The Tesla Model 3 has been on everyone’s mind, because let’s face it, the company is like the godfather of the movement. In all areas, especially safety, they are the tastemakers because the 3’s AutoPilot feature set the safety mark and remains a crucial selling point. It should be noted, though, that to get AutoPilot, the baseline price of the Model 3 rises from $35,000 to $44,000 in a blink. And the $35K price tag has been outed by several outlets to be a bit of an inaccuracy. This is because the figure applies to a “bare bones” model that the world has yet to see. The production snags haven’t helped either. This minimalist version of the 3 is projected to come at some point in 2018, only available in black, and obviously without the AutoPilot perks. Alternate trims will continue to tack onto the total, too.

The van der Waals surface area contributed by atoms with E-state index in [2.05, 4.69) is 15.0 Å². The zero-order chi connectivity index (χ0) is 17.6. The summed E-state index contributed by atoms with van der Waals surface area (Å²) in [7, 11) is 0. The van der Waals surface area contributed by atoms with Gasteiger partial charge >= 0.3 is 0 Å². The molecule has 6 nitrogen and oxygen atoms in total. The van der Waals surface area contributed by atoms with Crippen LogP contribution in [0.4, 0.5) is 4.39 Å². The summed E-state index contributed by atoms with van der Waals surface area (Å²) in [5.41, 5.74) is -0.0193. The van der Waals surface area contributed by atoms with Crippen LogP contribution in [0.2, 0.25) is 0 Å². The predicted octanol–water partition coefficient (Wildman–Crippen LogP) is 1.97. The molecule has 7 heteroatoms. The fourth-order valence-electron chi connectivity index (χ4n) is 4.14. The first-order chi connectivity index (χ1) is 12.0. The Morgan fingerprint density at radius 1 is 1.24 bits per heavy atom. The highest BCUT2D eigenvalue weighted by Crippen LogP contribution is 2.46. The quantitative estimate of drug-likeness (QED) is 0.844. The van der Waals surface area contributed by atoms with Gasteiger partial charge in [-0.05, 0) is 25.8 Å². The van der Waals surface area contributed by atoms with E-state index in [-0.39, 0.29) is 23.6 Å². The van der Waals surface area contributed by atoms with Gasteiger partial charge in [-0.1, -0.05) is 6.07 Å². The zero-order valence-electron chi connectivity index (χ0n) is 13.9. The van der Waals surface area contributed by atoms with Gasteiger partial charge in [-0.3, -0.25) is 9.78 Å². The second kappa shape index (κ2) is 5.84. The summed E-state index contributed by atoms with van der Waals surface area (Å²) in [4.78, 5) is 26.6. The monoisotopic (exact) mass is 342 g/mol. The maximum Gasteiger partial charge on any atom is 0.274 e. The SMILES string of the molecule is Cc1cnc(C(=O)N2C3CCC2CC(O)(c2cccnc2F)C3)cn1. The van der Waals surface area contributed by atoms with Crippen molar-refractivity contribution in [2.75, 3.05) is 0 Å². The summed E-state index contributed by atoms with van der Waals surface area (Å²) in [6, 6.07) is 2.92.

But even without AutoPilot feature, the Model 3 has a safety feature most other EVs do not have yet: all-wheel drive (AWD production set for Spring 2018). So if you were to put this vehicle at the top of your 2018 list, no one would bat an eye. Its 220-mile battery range and trusted name say it all.
1. Chevy Bolt
The Chevy Bolt may very well be the electric vehicle to own in 2018 and perhaps the greater foreseeable future. Don’t get it twisted, this thing is a road warrior. It gets 238 miles to the charge. With a 60-kWh lithium ion battery, it’s one of the longest lasting EVs on the market, even outlasting the Tesla 3. A reasonable knock on the Bolt is that like many of its EV contemporaries, it carries a considerable price tag. MSRP starts at $37,495.